Lessons Learned: 5 tips I would give my younger self about success
Written by Josh on February 4, 2020
What if it wasn’t too late, you weren’t too tired, and it wasn’t impossible?
Don’t waste the lessons of a life survived by not using them to design a life worth living.
Imagine you had the keys to the DeLorean, the time machine that could take you back in time and visit your old self. What would you say to you when you got there? What piece of wisdom or golden nugget would you plant?
Maybe you’d warn yourself against dating that idiot or give yourself a big stock tip. All good. Remember, though, that the superficial doesn’t last long without the foundation. Over 70 percent of lottery winners are broke within 5 years because they received the fruits without planting the seeds.
So if we are willing to dig a bit deeper and give ourselves a foundation of success, we could equip ourselves with the necessary ingredients to become the person worthy of success. And that’s invaluable.
Here are the 5 tips, or pieces of wisdom that I would bestow on myself if given the chance.
1. Don’t listen to broke people on how to become wealthy
This piece of advice has nothing to do with money. It has everything to do with following competent advice, not just that of our loved ones. We have a bad habit of blindly trusting people who we love and care about, regardless of their success or expertise in such topics.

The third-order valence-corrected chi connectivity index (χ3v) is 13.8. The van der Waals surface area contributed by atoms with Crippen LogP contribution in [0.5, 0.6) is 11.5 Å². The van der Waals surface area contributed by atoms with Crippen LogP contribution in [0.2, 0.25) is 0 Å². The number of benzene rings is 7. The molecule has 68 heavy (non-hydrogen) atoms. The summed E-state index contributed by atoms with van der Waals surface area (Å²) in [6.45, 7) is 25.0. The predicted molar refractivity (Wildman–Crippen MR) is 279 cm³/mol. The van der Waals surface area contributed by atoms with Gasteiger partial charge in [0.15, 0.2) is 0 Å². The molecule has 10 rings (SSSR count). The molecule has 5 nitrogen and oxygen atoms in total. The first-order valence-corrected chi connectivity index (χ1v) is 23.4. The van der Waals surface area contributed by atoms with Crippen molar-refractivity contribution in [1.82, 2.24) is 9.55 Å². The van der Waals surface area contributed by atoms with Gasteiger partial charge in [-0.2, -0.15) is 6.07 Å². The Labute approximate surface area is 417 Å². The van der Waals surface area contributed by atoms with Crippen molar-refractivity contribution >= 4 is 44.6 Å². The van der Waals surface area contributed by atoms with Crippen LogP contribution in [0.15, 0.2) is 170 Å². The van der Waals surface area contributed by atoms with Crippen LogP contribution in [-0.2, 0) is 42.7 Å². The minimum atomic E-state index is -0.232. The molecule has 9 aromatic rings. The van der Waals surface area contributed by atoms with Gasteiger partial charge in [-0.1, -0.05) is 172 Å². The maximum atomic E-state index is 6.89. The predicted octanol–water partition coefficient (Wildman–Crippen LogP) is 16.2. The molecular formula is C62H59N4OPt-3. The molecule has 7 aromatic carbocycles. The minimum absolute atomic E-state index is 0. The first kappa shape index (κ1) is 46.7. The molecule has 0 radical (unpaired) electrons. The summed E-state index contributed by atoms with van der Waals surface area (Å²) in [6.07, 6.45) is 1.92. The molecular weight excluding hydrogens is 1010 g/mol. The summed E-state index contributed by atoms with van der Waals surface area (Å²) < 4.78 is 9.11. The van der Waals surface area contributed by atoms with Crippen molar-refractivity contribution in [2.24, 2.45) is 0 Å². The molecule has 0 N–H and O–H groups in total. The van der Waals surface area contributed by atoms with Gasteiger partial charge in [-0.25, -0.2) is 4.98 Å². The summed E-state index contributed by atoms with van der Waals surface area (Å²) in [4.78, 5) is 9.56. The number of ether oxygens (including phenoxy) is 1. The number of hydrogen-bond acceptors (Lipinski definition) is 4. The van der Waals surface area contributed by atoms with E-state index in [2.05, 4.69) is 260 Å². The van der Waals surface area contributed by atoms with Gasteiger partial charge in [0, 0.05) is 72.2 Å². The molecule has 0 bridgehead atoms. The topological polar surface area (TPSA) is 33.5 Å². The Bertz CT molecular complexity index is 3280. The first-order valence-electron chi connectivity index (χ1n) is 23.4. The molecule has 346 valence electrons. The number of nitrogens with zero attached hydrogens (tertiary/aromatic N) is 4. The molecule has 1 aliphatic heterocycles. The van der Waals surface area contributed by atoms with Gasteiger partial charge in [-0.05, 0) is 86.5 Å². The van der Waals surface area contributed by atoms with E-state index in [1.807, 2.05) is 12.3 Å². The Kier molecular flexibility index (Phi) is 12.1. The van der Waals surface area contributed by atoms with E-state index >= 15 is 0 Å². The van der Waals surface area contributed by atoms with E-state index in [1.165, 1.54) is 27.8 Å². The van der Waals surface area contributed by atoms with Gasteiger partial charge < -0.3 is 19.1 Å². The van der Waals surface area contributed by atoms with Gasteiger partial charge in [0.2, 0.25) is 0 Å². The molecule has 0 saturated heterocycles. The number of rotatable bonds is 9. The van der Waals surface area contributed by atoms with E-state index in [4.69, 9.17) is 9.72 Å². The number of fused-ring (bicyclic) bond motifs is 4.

If we take familiarity out of the equation, would we trust them on all matters or only those where they have expertise? Surely you wouldn’t ask your car mechanic on how to perform a root canal…or your dentist on how to fix a transmission!
Yet we’ll ask mom and dad who have never made more than $25k per year on how to become wealthy. Or our perennially unhappy brother about achieving happiness and inner peace. Or worse yet, people in positions of authority (not expertise) on how to start a great career. It’s not long before we end up in $100k of student loan debt and still can’t find or keep a job.
2. Value Yourself
They say that if you don’t value yourself, nobody else will. Value is another way of saying self-worth or self-identity. It’s what we feel we deserve from life. If we don’t feel worthy of success, we will turn a blind eye to any opportunity that might present itself to us. At the same time, we will find a way to introduce problems, stress, and hardship.
Think of our identity like a thermostat. Once it’s set, we will do whatever it takes to keep things about the same “success temperature”. If things start to get too hot with success, we’ll find a way to mess it up and lose the momentum, opportunity, or wealth. However, if things get too cold or dreary, we’ll suddenly decide to kick it up a notch, very similar to a survival instinct.
Most people, after being beaten down by school, parents, society, and life no longer see themselves as being able to provide value. This phony baloney is what keeps us down for the count forever.
The takeaway is to believe in yourself and recognize your talents, skills, and value. Or you better find someone else who does until you’re ready to believe it yourself.
3. Don’t be afraid of failure